The two hardest parts are at the start and on hills. The hills aren't difficult if you remember that the T-bar isn't pulling you. You're just sliding down a hill. Bend your legs and slide. When you get to the bottom, the T-bar will grab you again. That's just like starting. To start, just use your arms to slow down the initial jerk. The T-bar jerks at the beginning and pulls you down before the board starts to slide if you don't slow down the initial jolt.
Also remember that the T-bar goes pretty fast, and if you're not used to going fast, you're going to fall, T-bar or not. That goes the other way too. Riding the T-bar will make you better in regular riding too. So don't get frustrated.
Step 5: Flat-ground movement. Waddle, hop, ollie. One reason to hate skiers is that they have poles and can move on flat ground. As snowboarders, we can too, just not so well. The trick is perfecting flat-ground movement to minimize stepping out of bindings. So, if you're on flat ground, you can waddle. It's basically walking, pick up your left foot and put it forward, right foot forward, repeat. It's possible, but the slope has to work out pretty much right. Then there's the "ollie." Basically jump, but with a certain method. pick up back foot while pushing with the front foot to jump. Then when you're in the air, push the back foot forward so it lands forward of where you started. It's a technique that will work for short distances, especially to get moving. (or just click out and skate)
Step 6: Carving. Carving is basically how to ride fast, going from one edge to the other. conditions make a difference. Riding on thin snow/ice is different than riding on powder. The most important thing to remember is to understand that you have to treat your upper and lower body as separate units. Use your lower body to keep one edge of the board against the mountain. Keep your upper body facing the direction you intend to go. When you switch directions, kick the back of your board around so it's against the mountain, but don't forget to face your upper body in the right direction, or you're goin down. You may be afraid to go fast, but it is actually easier because you can use the speed to turn your board. When your going slow, you might think that you can just slowly roll from one edge to the other but you have to jump the back of the board to the other side. Pick up your back foot, move it, and put it back down.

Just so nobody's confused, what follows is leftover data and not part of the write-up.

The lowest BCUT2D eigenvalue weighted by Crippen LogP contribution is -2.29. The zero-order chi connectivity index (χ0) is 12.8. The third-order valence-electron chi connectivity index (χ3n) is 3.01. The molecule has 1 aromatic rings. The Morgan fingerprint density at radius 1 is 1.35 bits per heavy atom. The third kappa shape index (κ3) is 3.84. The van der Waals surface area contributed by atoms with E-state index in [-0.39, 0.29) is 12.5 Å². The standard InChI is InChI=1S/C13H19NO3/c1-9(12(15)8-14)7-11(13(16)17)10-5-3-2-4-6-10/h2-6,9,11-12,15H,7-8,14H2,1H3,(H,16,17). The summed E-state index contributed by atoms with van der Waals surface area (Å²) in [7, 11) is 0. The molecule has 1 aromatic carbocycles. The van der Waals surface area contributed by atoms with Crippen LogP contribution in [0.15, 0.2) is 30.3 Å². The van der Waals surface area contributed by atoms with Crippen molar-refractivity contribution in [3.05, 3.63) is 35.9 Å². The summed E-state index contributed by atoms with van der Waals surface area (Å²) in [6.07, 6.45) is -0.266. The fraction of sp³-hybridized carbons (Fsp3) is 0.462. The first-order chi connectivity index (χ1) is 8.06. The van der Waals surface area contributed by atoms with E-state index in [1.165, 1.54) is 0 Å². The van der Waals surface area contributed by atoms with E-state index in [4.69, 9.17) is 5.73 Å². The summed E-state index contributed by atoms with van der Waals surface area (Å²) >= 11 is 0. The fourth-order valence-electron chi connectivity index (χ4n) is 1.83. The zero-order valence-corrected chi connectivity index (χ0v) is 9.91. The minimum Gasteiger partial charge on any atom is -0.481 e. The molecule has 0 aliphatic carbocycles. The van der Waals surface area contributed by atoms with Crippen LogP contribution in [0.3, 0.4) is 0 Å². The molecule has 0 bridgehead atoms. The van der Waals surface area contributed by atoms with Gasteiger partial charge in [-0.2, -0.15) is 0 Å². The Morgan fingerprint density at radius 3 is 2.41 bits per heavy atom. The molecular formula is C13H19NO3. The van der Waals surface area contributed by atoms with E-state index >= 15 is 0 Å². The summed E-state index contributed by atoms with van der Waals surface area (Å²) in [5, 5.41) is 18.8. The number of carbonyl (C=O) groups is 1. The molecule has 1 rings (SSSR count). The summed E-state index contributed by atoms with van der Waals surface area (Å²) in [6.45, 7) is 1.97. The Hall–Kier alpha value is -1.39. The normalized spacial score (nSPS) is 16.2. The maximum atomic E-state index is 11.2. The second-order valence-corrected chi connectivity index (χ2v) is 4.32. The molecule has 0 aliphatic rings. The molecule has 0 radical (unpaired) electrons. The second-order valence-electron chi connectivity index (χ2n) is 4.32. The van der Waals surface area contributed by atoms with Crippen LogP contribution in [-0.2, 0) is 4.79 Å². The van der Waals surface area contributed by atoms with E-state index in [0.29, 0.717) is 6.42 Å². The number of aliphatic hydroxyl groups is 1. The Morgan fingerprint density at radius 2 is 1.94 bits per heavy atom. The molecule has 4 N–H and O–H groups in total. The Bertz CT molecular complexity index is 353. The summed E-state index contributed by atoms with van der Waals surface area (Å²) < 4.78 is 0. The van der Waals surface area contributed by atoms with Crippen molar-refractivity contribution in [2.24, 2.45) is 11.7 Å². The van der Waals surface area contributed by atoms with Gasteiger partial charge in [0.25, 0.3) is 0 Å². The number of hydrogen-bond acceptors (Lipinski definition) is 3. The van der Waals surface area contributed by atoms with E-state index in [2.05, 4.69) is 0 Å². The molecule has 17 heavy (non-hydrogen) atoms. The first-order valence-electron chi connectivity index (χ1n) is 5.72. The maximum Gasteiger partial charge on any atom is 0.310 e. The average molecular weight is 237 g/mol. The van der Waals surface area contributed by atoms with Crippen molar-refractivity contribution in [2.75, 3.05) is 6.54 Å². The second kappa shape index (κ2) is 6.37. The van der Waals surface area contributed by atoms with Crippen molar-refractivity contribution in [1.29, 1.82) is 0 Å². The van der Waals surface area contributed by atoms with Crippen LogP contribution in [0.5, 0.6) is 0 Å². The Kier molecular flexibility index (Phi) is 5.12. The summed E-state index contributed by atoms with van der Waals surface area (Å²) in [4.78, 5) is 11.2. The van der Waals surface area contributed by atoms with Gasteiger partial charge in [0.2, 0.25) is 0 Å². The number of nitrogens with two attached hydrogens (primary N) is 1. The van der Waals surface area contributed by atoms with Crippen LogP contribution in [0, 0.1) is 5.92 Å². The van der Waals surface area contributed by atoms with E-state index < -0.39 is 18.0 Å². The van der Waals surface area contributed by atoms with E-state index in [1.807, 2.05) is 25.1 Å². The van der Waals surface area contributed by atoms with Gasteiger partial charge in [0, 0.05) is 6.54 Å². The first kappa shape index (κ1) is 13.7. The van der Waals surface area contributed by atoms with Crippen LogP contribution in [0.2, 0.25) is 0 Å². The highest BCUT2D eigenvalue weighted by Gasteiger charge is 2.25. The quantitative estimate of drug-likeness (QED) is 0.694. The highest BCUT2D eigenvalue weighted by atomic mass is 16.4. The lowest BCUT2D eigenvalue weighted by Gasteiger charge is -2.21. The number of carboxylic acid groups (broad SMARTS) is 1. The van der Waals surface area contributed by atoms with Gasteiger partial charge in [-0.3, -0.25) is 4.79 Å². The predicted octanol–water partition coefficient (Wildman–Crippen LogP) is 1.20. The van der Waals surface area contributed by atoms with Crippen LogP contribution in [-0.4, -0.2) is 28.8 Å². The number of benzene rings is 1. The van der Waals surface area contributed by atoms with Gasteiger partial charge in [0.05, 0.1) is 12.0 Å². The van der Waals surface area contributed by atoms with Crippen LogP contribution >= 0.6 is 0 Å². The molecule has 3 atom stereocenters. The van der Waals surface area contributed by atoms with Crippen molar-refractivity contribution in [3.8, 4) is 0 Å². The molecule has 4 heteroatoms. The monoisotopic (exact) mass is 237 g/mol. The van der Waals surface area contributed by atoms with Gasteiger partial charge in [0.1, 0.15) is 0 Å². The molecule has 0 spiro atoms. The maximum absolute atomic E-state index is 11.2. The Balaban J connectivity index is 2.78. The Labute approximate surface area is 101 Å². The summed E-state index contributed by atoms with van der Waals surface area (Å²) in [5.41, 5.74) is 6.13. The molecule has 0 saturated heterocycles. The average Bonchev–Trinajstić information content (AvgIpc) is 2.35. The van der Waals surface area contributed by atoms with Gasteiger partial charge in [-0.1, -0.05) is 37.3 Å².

Boardpass.com tips and tricks has diagrams and step-by-step instructions. Basically, it will give technical diagrams on how to carve. The only way to learn is to do it, but a little written instructions won't hurt.
Step 7: Hopping. This basically involves jumping up without any ramp. It's not really air, it's just a hop. You totally control your flight. It's still good to practice this way. You can practice landing and some spinning. You'll also see people doing 180s with a hop. Just understand, when you hit a ramp, it's very different.
Step 8: Air. When you approach, bend your legs. Bending your legs is already good to do because you are going fast and on a slope, so bending your legs gives more control. You already know this gives more control when you're going fast. It also gives you some leeway when you hit the ramp. You can jump a little or a lot depending on how fast you hit the ramp. Bend your legs on the way up and spring at the top. Also remember that the ramp is angled upwards, so keep a forward lean on the way up or it will flip you on your back. Just like going fast is easier than going slow, landing on a down-angle is easier than landing on a flat surface. It doesn't hurt nearly as much, just make sure you can handle the speed.
Step 9: Tricks are for Kids.